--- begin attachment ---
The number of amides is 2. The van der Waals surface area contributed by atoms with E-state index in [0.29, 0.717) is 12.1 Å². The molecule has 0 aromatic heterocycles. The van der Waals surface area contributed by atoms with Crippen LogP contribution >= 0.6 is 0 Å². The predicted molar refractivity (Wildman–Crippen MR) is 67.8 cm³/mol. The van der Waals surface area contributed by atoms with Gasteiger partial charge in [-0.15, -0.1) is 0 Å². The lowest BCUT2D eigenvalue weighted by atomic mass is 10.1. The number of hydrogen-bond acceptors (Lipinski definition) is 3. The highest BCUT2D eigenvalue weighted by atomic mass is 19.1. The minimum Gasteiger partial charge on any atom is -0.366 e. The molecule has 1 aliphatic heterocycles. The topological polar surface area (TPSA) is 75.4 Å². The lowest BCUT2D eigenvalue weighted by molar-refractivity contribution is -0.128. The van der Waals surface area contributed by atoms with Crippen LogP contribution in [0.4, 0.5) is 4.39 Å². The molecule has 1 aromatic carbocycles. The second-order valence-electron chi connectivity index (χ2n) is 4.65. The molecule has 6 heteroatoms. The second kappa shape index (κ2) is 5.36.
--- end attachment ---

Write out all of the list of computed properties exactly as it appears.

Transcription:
The number of amides is 2. The van der Waals surface area contributed by atoms with E-state index in [0.29, 0.717) is 12.1 Å². The molecule has 0 aromatic heterocycles. The van der Waals surface area contributed by atoms with Crippen LogP contribution >= 0.6 is 0 Å². The predicted molar refractivity (Wildman–Crippen MR) is 67.8 cm³/mol. The van der Waals surface area contributed by atoms with Gasteiger partial charge in [-0.15, -0.1) is 0 Å². The lowest BCUT2D eigenvalue weighted by atomic mass is 10.1. The number of hydrogen-bond acceptors (Lipinski definition) is 3. The highest BCUT2D eigenvalue weighted by atomic mass is 19.1. The minimum Gasteiger partial charge on any atom is -0.366 e. The molecule has 1 aliphatic heterocycles. The topological polar surface area (TPSA) is 75.4 Å². The lowest BCUT2D eigenvalue weighted by molar-refractivity contribution is -0.128. The van der Waals surface area contributed by atoms with Crippen LogP contribution in [0.4, 0.5) is 4.39 Å². The molecule has 1 aromatic carbocycles. The second-order valence-electron chi connectivity index (χ2n) is 4.65. The molecule has 6 heteroatoms. The second kappa shape index (κ2) is 5.36.